Review: Reverend and the Makers’ new album ThirtyTwo

Annie Lees
Annie Lees

I have had immeasurable respect for this band since day one. Musical quality aside, the sheer commitment and graft from these guys is admirable.

It’s non-stop, do these guys ever rest?

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If it’s not the relentless Twitter campaign, it’s travelling the length and breadth of the country to perform in people’s front rooms.

I mean, this is unheard of, right? A total of 32 house gigs over the last couple of months is, well, going above and beyond.

Last month saw fans up and down the UK lucky enough to have this band travel to their house/flat/halls to perform an acoustic set for them - a clever PR move without a shadow of a doubt but one that wasn’t achievable without the time and efforts of the band themselves.

But that is Jon McClure, always the fans’ man, always taking the time after gigs to do an acoustic spot outside the venue, dodging police and forfeiting rest to go that little bit further.

But it is paying off, this band are single-handily recruiting an army of fans, affectionately known as The Rev Army through hard work alone.

It’s been a few months since I sat down with McClure (Annie, pictured inset with McClure), the band’s front man and lyrical craftsman.

The band were embarking on a string of gigs up and down the country and talk of new material was fuelled with excitement and anticipation.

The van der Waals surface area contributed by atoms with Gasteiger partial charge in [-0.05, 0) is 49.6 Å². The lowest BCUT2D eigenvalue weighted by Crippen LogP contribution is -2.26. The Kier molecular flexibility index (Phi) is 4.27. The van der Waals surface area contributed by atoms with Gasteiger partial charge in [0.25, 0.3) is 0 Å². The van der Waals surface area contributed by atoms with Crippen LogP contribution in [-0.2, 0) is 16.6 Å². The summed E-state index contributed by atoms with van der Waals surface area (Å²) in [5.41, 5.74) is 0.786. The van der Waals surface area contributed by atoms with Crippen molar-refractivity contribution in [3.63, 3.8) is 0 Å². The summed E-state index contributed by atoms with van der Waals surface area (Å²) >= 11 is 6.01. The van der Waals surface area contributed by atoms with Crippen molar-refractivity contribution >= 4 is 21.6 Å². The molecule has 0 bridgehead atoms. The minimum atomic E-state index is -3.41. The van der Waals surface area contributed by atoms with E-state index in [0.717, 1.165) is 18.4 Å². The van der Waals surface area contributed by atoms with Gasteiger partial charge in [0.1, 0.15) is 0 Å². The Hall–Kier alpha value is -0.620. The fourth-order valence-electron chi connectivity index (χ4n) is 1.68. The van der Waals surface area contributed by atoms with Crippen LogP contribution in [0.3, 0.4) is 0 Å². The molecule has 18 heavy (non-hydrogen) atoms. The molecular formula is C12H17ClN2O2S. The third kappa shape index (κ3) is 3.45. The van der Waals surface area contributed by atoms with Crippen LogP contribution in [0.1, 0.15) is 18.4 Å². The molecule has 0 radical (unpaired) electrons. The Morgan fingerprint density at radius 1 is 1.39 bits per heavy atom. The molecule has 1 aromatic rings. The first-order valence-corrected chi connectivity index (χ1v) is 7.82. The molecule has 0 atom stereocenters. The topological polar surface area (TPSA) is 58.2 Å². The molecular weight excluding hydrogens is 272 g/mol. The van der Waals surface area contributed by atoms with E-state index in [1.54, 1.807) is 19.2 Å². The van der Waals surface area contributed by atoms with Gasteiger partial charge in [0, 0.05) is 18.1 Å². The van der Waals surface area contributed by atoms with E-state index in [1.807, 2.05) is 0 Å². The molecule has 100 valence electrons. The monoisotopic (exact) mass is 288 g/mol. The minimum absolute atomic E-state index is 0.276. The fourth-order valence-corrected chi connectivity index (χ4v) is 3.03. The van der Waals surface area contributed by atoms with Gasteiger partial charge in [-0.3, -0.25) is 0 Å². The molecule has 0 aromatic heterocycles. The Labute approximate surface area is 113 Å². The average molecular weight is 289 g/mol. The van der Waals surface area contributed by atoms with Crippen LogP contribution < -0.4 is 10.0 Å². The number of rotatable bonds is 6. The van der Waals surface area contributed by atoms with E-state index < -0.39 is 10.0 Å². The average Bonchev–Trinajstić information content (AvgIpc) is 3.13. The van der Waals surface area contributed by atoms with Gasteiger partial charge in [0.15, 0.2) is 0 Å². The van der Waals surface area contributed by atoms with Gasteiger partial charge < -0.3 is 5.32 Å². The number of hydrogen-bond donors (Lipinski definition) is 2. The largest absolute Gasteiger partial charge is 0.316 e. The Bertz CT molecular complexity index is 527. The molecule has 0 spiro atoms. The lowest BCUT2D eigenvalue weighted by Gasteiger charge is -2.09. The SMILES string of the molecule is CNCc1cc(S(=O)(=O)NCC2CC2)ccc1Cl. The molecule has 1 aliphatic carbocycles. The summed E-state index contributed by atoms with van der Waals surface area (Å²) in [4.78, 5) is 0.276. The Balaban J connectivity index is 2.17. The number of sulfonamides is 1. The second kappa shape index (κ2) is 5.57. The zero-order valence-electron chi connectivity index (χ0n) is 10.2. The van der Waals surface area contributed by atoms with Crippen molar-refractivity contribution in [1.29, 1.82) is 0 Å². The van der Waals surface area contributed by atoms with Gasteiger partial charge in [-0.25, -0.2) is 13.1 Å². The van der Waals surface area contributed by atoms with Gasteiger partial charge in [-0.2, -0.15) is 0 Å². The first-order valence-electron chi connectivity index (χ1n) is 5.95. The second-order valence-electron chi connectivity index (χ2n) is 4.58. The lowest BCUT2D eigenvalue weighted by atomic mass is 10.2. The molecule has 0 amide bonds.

Samples of which we have been treated to over the past couple of gigs and we haven’t been let down.

Like a modern day Alan Bennett and John Lydon rolled into one, McClure has once again managed to preach to the masses with informative and yet humbly-written lyrics with the tunes to back it up.

The past three albums have had the signature banging opener. When it comes to bangers, they wrote the book. They make Miley Cyrus’ ‘Bangerz’ look like a nursery rhyme.

Detonator from new album ThirtyTwo, which was released on Monday, is no different, a guaranteed fan favourite and gig-starter. It’s a two-minute blast of energy setting the pace for the rest of the album.

Drawing influence from genres across the music spectrum, you never know exactly what to expect from this band; each album so far being wonderfully different, and this album could have gone in any direction.

Heavy ska vibes are obvious from the off with tracks I Spy, Nostalgia and The Devil’s Radio interspersed with the signature Reverend anthems, such as Time, Old Enough to Know Better and The Only One, personal favourites and tracks I am itching to see live next week.

There are beautiful moments of calm which balance this album out perfectly. Play Me and Happy Song give you just the right amount of down-time to catch your breath before you’re hit with another wall of sound which makes this album the perfectly crafted album that it is.

Hats off to McClure and the gang for doing it again!

Any bands starting out, listen to this band and listen to this man. Living proof that you don’t need huge financial backing and some corporate-manufactured overpaid radio DJ plugging your stuff to make it.

Just balls, grit and commitment to the cause.

This is how music should be done!

Review by Annie Lees, of Fleckney, the Mail’s online music writer.

Follow Annie on Twitter, @Annie_beth.